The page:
Dear losing my mind,

Let me just start by saying that I remember those days well and I know how stressful it feels to be in your position of wondering about where you will be, how you will afford it, and generally how the next four years of your life will play out. It’s a big decision to make at eighteen years old, but somehow, all of us do it. I am a strong believer in the fact that everything happens the way it needs to, but sometimes those things take time. You just have to trust in the fact that you will end up where you need to be eventually, so just try to enjoy the ride for now.

First of all, I want to tell you to not worry about food. You’ll (most likely) live in a dorm, where food is plenty – almost too plenty. Most colleges have meal plans set up that have been in place for years. The way it works at my school (I go to Texas Tech, Wreck Em’ Y’all), you choose a level of food plan based on how much you think you’ll eat (the bigger the plan, the more expensive). I have the smaller plan because I don’t eat all three meals on campus per day. Sometimes, I eat off campus, sometimes I eat ramen or lucky charms in my room, just depend on the day. I promise that I am eating enough and I am not worried at all about starving.

Next, the roommate issue: it’s not really a big deal. I would suggest living with a random roommate. It’s a great way to make a new friend and learn new things. You hear nightmare stories of psycho roommates, but in reality, I haven’t heard of anyone having that bad of an experience on campus. It’s a learning curve for sure; there are going to be things they do that annoy you to no end (like leave toothpaste in the sink) and there will be things you do that annoy them (like set five alarms in the morning, sorry roomie), but it’s a great experience in learning how to live with other people. Also, I almost never spend time in my room because I am either in class, studying, doing extra curricular activities, or hanging out with friends, so if you don’t have the best living situation it’s still bearable. Probably the biggest suggestion I have is get involved in at least one activity on campus. If nothing else, it’s a great way to get a free meal at least once a month, but you also meet tons of new people and better your college experience.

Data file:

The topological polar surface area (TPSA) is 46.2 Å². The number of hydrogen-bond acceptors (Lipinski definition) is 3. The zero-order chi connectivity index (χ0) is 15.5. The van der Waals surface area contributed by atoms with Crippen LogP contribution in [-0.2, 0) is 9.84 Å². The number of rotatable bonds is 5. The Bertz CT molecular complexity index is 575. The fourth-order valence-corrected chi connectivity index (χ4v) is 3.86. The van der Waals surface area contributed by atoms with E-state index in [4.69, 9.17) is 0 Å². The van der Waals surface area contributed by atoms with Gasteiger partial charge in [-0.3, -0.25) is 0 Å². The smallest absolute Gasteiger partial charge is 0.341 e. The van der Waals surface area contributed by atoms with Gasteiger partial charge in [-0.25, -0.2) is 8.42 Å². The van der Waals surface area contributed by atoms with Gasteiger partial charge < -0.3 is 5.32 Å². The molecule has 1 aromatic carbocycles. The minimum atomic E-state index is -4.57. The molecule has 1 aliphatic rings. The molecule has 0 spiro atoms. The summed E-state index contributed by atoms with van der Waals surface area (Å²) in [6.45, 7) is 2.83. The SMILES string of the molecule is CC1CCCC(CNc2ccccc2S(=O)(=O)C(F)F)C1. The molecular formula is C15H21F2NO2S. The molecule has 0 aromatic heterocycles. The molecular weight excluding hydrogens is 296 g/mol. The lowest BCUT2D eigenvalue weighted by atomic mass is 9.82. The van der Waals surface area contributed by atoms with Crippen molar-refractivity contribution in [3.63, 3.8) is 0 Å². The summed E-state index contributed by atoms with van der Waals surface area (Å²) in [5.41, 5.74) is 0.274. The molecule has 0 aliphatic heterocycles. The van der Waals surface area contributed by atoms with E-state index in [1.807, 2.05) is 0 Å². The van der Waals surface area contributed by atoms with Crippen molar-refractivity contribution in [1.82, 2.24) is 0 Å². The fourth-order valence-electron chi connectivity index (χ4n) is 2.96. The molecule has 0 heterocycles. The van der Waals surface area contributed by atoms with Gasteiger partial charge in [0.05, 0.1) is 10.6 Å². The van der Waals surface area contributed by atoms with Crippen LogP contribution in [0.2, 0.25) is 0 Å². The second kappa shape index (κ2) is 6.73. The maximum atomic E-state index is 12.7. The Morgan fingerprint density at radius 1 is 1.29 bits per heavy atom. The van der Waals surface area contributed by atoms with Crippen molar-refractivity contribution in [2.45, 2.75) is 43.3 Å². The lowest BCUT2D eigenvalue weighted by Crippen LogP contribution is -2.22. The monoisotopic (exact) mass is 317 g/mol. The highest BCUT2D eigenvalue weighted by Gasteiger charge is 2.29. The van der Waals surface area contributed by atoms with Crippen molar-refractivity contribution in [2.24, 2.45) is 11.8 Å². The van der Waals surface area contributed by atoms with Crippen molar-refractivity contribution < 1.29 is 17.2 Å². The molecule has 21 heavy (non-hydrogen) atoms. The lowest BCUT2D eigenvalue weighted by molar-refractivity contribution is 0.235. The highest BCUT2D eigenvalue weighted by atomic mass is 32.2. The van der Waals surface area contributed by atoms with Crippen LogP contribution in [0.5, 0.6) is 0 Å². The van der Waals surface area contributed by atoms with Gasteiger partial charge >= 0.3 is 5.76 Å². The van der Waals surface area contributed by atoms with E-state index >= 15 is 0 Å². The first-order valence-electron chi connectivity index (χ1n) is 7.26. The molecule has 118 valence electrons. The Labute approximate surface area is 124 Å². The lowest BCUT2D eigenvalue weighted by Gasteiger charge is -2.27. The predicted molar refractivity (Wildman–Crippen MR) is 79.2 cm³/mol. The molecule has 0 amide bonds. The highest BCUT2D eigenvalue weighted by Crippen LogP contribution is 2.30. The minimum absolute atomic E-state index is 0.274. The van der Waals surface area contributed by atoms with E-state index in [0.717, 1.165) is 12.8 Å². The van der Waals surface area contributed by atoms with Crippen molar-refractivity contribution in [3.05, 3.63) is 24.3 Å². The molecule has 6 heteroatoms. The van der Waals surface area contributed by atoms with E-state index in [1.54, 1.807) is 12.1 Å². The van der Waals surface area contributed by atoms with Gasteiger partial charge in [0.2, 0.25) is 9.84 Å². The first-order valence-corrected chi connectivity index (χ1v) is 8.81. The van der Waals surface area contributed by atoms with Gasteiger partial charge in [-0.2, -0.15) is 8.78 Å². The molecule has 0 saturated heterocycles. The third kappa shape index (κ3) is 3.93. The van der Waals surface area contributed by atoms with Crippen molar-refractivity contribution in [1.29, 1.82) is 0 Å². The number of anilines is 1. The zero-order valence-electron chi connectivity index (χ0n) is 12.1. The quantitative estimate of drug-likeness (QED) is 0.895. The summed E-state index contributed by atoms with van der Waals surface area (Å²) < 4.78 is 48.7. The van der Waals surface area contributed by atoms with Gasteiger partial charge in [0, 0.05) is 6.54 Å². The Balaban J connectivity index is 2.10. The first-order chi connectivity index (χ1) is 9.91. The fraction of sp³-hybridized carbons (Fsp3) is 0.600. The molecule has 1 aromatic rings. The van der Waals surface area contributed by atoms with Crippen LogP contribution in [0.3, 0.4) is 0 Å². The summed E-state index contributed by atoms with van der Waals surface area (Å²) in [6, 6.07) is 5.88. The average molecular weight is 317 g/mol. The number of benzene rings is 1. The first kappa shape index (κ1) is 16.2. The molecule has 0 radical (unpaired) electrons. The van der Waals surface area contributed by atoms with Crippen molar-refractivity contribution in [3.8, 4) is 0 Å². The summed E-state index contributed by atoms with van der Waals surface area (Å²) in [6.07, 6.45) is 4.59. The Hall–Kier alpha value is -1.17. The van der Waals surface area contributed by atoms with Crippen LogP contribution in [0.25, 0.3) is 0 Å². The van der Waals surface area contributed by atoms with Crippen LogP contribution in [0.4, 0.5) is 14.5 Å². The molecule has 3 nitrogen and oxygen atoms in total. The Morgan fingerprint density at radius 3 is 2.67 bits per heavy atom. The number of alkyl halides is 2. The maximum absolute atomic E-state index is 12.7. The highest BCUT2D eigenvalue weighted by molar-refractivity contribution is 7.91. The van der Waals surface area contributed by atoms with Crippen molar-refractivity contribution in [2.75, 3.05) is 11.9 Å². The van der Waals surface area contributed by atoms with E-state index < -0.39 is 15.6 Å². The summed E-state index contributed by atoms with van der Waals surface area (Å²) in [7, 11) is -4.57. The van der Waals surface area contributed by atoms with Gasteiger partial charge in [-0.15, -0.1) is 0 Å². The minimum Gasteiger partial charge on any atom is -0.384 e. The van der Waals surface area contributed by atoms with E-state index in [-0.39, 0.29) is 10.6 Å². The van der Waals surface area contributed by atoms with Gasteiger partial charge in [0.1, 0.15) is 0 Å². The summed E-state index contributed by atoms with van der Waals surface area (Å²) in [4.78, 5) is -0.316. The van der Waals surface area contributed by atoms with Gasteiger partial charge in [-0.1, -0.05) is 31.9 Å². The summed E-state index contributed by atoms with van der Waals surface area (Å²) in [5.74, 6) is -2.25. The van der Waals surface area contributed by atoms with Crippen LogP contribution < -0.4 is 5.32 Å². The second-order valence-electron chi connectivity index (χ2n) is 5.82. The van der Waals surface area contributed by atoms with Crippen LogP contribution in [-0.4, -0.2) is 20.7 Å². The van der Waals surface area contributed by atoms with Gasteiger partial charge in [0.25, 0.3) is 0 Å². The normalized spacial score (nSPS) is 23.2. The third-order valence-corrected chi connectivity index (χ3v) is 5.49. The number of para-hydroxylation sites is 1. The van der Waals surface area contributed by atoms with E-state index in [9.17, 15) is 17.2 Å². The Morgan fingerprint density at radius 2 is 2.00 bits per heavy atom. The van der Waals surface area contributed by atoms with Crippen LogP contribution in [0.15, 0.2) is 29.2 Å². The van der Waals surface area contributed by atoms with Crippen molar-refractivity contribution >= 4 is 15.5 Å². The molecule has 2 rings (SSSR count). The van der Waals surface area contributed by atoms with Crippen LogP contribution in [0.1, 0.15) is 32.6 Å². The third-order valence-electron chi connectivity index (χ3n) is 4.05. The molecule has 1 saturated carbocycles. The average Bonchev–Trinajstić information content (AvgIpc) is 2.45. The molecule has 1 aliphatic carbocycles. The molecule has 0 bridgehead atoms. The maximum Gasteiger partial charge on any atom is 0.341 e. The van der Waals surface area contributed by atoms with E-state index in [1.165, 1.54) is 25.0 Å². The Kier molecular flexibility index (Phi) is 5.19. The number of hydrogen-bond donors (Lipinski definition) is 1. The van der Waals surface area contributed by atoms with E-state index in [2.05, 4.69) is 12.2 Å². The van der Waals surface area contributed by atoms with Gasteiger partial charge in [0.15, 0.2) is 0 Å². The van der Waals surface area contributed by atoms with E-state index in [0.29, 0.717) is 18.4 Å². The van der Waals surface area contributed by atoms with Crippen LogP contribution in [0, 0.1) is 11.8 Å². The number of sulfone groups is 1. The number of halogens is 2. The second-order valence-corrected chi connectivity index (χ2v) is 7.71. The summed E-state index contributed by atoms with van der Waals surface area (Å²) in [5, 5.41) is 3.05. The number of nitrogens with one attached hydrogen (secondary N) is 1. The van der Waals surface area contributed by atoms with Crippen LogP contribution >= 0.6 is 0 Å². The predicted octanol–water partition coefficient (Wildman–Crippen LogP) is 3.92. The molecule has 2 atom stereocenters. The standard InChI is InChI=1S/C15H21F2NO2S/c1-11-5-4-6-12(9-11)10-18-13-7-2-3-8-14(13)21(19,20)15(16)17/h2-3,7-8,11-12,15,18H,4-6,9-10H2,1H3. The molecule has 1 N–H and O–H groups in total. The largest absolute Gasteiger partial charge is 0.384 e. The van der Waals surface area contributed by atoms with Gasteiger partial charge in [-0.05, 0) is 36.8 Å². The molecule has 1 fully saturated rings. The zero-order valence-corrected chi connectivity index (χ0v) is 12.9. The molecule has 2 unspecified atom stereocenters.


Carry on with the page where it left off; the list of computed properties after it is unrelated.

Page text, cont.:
The money issue is definitely the biggest and most stressful thing that I faced my senior year. I worked really hard in high school, but at times it seemed that I didn’t work hard enough to pay for anything more than in state tuition. UNM and NMSU are great schools and the lottery scholarship is a wonderful deal, but I wanted to get out of the state for a new experience. The money came through eventually, but I definitely worked for it. I wish I could tell you that the scholarship applications stop, but they don’t. However, once you get to school it seems to be easier to get more scholarships because they give out the surplus after the school year starts. Get to know your professors and the people in your department. They are there to help you not only with school but also with everything else you face in your time at college. Just remember that you get what you give, so work hard.

I want you to know that the stress is so worth it. I could not imagine having a better time than I am now. College is the best time of my life so far and I am so grateful to be able to attend where I wanted to go. But, if you don’t feel the same way, you can always transfer. Life changes on the daily, and you can change with it. Just because you go somewhere your freshman year doesn’t mean you need to stick it out if you absolutely hate it. That being said, give it some time and try to see the good in your school instead of what you don’t like. You will have much more fun if you spend your time thinking about how you love what you’re doing rather than thinking about what you would rather be doing somewhere else. You will make it through this tough decision, I promise!

Lastly, know that there are always people you can talk to because almost everyone else has been in your position some way or another. A good resource for questions regarding your specific university is by simply calling the student help center and asking to speak to a student representative. It’s their job to answer questions like yours and they want to help as much as possible. People want to see you do your best and they are always there to help you. Good luck and remember to breathe! You’re almost there!

Sincerely,

Someone who has been there.